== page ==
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University of Namibia (2020)

Comparison of growth rings of Dichrostachys Cinerea and Senegalia Mellifera along a rainfall gradient : Implications for bush encroachment in a changing climate

Musimba, Aansbert Kudumo

Titre : Comparison of growth rings of Dichrostachys Cinerea and Senegalia Mellifera along a rainfall gradient : Implications for bush encroachment in a changing climate

Auteur : Musimba, Aansbert Kudumo

Université de soutenance  : University of Namibia

Grade : Master of Science (MS) 2020

Résumé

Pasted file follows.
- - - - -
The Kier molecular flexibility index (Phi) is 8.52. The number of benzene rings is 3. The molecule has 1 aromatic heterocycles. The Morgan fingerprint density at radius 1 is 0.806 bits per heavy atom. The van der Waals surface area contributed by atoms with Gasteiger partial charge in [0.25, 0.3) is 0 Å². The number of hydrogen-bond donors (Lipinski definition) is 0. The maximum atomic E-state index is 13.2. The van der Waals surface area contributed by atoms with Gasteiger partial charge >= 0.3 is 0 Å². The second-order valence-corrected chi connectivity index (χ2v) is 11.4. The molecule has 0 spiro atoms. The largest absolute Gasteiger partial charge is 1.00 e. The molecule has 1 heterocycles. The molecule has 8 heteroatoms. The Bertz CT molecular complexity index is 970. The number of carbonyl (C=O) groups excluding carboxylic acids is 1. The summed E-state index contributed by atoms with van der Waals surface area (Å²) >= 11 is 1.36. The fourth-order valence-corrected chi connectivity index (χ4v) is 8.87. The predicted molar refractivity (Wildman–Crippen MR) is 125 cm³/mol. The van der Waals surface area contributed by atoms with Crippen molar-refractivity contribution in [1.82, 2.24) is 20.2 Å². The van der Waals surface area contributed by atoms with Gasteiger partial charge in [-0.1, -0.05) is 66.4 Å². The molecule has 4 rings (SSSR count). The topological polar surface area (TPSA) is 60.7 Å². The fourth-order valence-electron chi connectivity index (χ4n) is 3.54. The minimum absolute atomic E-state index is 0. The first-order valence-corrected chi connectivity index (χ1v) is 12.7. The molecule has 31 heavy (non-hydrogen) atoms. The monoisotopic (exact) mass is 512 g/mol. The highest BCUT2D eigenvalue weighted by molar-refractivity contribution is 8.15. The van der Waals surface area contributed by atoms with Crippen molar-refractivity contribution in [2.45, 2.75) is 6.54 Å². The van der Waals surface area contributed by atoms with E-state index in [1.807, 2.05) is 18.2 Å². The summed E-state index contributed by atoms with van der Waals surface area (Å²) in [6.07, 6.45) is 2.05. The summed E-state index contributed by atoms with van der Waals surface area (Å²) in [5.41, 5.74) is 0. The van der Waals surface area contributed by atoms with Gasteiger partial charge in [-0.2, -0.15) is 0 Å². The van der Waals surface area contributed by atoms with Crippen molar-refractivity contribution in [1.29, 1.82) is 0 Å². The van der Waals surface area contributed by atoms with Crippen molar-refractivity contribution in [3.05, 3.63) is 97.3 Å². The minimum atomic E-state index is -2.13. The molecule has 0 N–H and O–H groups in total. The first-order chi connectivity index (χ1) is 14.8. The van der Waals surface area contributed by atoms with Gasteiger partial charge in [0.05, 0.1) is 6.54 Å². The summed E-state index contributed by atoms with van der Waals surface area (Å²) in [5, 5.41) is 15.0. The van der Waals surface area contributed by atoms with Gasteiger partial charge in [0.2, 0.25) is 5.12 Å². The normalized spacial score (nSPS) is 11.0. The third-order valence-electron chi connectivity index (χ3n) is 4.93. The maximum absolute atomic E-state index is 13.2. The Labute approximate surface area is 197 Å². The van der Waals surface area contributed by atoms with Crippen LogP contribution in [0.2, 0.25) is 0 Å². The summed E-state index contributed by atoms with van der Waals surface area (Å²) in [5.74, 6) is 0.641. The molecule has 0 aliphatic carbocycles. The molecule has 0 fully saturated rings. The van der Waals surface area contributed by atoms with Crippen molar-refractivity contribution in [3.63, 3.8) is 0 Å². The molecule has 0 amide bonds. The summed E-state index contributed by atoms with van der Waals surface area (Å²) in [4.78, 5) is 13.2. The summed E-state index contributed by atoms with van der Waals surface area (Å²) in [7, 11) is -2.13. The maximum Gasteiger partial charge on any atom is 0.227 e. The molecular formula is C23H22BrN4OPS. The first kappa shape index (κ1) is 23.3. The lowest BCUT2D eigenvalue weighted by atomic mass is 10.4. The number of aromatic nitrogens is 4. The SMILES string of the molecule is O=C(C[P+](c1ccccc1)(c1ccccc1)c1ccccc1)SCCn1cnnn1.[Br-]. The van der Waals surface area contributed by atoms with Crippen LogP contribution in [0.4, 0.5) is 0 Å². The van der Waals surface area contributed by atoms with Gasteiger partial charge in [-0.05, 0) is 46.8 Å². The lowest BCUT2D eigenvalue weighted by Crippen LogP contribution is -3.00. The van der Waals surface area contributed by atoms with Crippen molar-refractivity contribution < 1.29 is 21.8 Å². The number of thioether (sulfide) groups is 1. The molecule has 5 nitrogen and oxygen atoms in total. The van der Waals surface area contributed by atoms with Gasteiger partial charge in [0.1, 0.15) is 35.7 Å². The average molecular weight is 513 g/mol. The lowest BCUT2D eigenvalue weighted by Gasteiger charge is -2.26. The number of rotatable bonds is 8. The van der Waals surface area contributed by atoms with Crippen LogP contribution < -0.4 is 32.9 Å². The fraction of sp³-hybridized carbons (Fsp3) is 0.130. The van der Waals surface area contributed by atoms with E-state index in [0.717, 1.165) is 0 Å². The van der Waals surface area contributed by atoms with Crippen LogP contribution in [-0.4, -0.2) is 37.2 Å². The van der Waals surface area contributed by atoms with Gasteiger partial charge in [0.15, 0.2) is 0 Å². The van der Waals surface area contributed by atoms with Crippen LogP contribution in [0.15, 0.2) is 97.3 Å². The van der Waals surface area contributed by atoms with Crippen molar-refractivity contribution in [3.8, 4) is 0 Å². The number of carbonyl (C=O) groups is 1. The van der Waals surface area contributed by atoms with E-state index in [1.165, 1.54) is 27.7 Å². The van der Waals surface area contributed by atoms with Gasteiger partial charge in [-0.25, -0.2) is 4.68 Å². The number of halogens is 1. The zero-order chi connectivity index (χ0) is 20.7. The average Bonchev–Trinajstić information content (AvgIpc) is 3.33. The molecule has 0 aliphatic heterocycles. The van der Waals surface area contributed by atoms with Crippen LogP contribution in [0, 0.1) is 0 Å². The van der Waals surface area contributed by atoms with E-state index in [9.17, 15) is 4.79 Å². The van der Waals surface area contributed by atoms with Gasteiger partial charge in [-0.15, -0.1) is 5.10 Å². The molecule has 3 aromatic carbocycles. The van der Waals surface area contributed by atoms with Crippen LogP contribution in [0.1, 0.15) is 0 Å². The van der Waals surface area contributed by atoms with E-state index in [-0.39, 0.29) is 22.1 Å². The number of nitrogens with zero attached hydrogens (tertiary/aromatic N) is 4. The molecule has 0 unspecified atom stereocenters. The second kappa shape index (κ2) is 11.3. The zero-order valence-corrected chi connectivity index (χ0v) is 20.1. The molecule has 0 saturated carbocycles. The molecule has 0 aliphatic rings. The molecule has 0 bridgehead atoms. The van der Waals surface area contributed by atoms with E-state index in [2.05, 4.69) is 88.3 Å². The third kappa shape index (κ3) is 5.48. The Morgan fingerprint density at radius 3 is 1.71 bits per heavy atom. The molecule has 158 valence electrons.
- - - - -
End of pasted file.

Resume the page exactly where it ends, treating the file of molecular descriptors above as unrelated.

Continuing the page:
Tree ring studies, known as dendrochronology, have been an important tool for studying climate variations since the beginning of 1900s. This is because the information preserved in tree rings of most tree species for many years serves as environmental archives for both abiotic and biotic factors, tools that can be used to monitor climate changes. This study was the first to compare the growth rings of Dichrostachys cinerea and Senegalia mellifera along a rainfall gradient to infer implications for bush encroachment in a changing climate. Rainfall gradient in this study was defined by three study sites namely ; 1) John Alphons Pandeni Research Station (600 mm) ; 2) Farm Onyoka (450 mm) and 3) Farm Ebenhaezer (250 mm). Stem discs of different sizes of the two species were sampled from each site and polished for dendrochronological study. The growth rings of D. cinerea trees were substantially influenced by the amounts of site rainfall, but the growth rings of S. mellifera trees were not influenced by site rainfall. Therefore, D. cinerea is a better sensor and indicator of rainfall variability and climate shifts than S. mellifera, which tolerates dry climates as much as the wet seasons. However, the growth patterns of D. cinerea trees did not differ significantly along a rainfall gradient (H = 4.256, df= 2, p= 0.119 > 0. 05). On the contrary, S. mellifera tree growth patterns differed significantly (H = 42.366, df= 2, p= 0.000 < 0. 05). Senegalia mellifera trees from John Pandeni grew faster compared to the ones from Ebenhaezer and Onyoka. The study concluded that species response to climate change vary by geographical location, through the influence of complex interactions of various factors including rainfall. For further dendroclimatology studies in Namibia, site and species should be carefully selected to include species that are more sensitive to soil moisture (rainfall) and/or other climatic factors. Steeper rainfall gradient should be investigated in order to fully understand site climate variability of the recent past and to enable future projection of the results using climate models.

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